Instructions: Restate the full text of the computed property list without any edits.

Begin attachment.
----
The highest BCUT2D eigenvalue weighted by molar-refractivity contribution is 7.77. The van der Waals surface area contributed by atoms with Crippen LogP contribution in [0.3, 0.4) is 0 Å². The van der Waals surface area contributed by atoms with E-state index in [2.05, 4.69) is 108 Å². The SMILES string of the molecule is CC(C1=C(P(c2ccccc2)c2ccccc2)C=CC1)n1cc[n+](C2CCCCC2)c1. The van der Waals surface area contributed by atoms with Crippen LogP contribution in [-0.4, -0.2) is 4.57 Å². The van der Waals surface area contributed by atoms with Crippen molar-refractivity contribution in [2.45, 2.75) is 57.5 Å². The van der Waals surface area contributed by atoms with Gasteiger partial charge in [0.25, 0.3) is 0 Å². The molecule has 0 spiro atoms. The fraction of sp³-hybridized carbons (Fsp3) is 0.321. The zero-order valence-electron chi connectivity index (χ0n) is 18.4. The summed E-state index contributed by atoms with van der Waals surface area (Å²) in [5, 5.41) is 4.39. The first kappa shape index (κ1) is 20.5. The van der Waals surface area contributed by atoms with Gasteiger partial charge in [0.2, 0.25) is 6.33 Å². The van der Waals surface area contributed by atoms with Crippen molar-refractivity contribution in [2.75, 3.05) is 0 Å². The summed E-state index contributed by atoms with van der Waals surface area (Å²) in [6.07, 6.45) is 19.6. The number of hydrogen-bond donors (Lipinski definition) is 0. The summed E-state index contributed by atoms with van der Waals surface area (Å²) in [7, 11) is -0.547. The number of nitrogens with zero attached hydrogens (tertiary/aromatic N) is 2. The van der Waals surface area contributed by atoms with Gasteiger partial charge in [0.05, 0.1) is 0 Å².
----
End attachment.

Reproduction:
The highest BCUT2D eigenvalue weighted by molar-refractivity contribution is 7.77. The van der Waals surface area contributed by atoms with Crippen LogP contribution in [0.3, 0.4) is 0 Å². The van der Waals surface area contributed by atoms with E-state index in [2.05, 4.69) is 108 Å². The SMILES string of the molecule is CC(C1=C(P(c2ccccc2)c2ccccc2)C=CC1)n1cc[n+](C2CCCCC2)c1. The van der Waals surface area contributed by atoms with Crippen LogP contribution in [-0.4, -0.2) is 4.57 Å². The van der Waals surface area contributed by atoms with Crippen molar-refractivity contribution in [2.45, 2.75) is 57.5 Å². The van der Waals surface area contributed by atoms with Gasteiger partial charge in [0.25, 0.3) is 0 Å². The molecule has 0 spiro atoms. The fraction of sp³-hybridized carbons (Fsp3) is 0.321. The zero-order valence-electron chi connectivity index (χ0n) is 18.4. The summed E-state index contributed by atoms with van der Waals surface area (Å²) in [5, 5.41) is 4.39. The first kappa shape index (κ1) is 20.5. The van der Waals surface area contributed by atoms with Gasteiger partial charge in [0.2, 0.25) is 6.33 Å². The van der Waals surface area contributed by atoms with Crippen molar-refractivity contribution in [2.75, 3.05) is 0 Å². The summed E-state index contributed by atoms with van der Waals surface area (Å²) in [6.07, 6.45) is 19.6. The number of hydrogen-bond donors (Lipinski definition) is 0. The summed E-state index contributed by atoms with van der Waals surface area (Å²) in [7, 11) is -0.547. The number of nitrogens with zero attached hydrogens (tertiary/aromatic N) is 2. The van der Waals surface area contributed by atoms with Gasteiger partial charge in [0.05, 0.1) is 0 Å².